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  1. Daz
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    Daz New EF Member

    Location:
    worksop
    Got a job rewiring a kitchen where the walls have been damp proofed with a membrane.
    I have spoken with the plasterer and he is fine studding the wall out so that I can use drywall boxes but unsure of how to clip the cables as the nails will puncture the membrane.
    Any ideas please?
     
  2. Leesparkykent
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    Leesparkykent You Rock Gmes Staff Member Trusted Advisor

    Location:
    Kent
    Clip them to the stud that he installs.
     
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  3. Daz
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    Daz New EF Member

    Location:
    worksop
    I did consider that but wondered if there was any other way.
    Will cable clips ruin the integrity of the damp proof?
     
  4. Leesparkykent
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    Leesparkykent You Rock Gmes Staff Member Trusted Advisor

    Location:
    Kent
    Well of course it will if you pierce it. Why isn't clipping it the the new studwork good enough?
     
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  5. Wilko
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    Wilko Electrician's Arms

    Location:
    Berkshire
    Business Name:
    Wilko Electrics
  6. Daz
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    Daz New EF Member

    Location:
    worksop
    The plasterer is not available for at least two weeks at which point I haven't the space in the diary for the 1st fix.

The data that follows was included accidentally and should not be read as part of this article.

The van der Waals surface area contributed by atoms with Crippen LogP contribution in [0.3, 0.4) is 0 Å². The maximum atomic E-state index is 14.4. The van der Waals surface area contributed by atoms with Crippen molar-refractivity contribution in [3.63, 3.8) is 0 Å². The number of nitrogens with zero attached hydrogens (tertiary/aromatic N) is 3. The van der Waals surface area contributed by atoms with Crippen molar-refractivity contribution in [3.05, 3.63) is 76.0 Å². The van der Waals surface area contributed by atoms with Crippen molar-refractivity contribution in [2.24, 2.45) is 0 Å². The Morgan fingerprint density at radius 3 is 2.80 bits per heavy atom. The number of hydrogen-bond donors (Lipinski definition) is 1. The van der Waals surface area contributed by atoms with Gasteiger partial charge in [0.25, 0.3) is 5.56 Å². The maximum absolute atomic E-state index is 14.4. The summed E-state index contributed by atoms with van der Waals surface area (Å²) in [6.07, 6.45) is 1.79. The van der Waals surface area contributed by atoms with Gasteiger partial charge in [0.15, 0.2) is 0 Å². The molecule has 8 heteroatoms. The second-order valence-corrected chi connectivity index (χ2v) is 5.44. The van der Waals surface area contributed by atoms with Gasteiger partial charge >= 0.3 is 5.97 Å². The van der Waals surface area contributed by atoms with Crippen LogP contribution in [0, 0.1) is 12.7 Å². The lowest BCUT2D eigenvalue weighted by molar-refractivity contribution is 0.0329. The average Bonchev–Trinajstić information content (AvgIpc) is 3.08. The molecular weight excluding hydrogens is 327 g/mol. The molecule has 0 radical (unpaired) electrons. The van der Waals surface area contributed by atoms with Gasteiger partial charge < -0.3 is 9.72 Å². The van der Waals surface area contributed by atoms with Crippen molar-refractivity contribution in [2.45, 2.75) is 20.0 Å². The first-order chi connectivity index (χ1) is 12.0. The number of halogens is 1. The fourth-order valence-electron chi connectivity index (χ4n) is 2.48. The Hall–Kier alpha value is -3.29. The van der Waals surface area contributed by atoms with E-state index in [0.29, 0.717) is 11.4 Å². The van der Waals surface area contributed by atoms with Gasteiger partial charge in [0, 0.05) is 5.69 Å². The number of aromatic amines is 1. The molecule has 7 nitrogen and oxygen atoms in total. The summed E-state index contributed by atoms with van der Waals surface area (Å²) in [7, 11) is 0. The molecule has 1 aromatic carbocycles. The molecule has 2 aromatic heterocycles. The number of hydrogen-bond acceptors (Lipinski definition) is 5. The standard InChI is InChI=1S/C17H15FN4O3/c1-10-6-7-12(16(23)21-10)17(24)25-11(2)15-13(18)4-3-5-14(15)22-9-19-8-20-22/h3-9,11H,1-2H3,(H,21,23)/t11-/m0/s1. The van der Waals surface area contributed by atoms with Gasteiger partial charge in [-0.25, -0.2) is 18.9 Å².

Brilliant wilko thanks for that will grab some and some cable ties from the suppliers.
    Pretty sure that will sort it only a small kitchen so not many outlets.
    Cheers
     
  7. Vortigern
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    Vortigern Electrician's Arms

    Location:
    England
    Business Name:
    F.H. Electrical
    See a lot them hanging off whatever surface they happen to have been "stuck" on. Bit like 3M tape on the back of LED strips.
     
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  8. Rosco
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    Rosco Regular EF Member

    Location:
    Maidstone
    These are useful but I only use them inside metal trunking using the fixing hole to keep cables tidy and easier for liding up. If I was only using the adhesive part I'd probably only have it as a temporary item e.g. Festoon lighting.
     
  9. snowhead
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    snowhead Trusted Advisor

    Location:
    Mildlands
    Speak to whoever did the membrane and ask waht is acceptable.
    I'd assume is got warranty which you may (will) void by bridging it.
     
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  10. Rosco
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    Rosco Regular EF Member

    Location:
    Maidstone
    As Lee said clip to the stud then you know it's fixed the sticky pads are very hit and miss IMO
     
  11. Vortigern
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    Vortigern Electrician's Arms

    Location:
    England
    Business Name:
    F.H. Electrical
    I wonder how the plasterer is going to fix the stud? Sticky pads?:) And do you think he will put the cables in the stud properly when it is put up? Unless you somehow put your cables out of the way of the studs and noggins.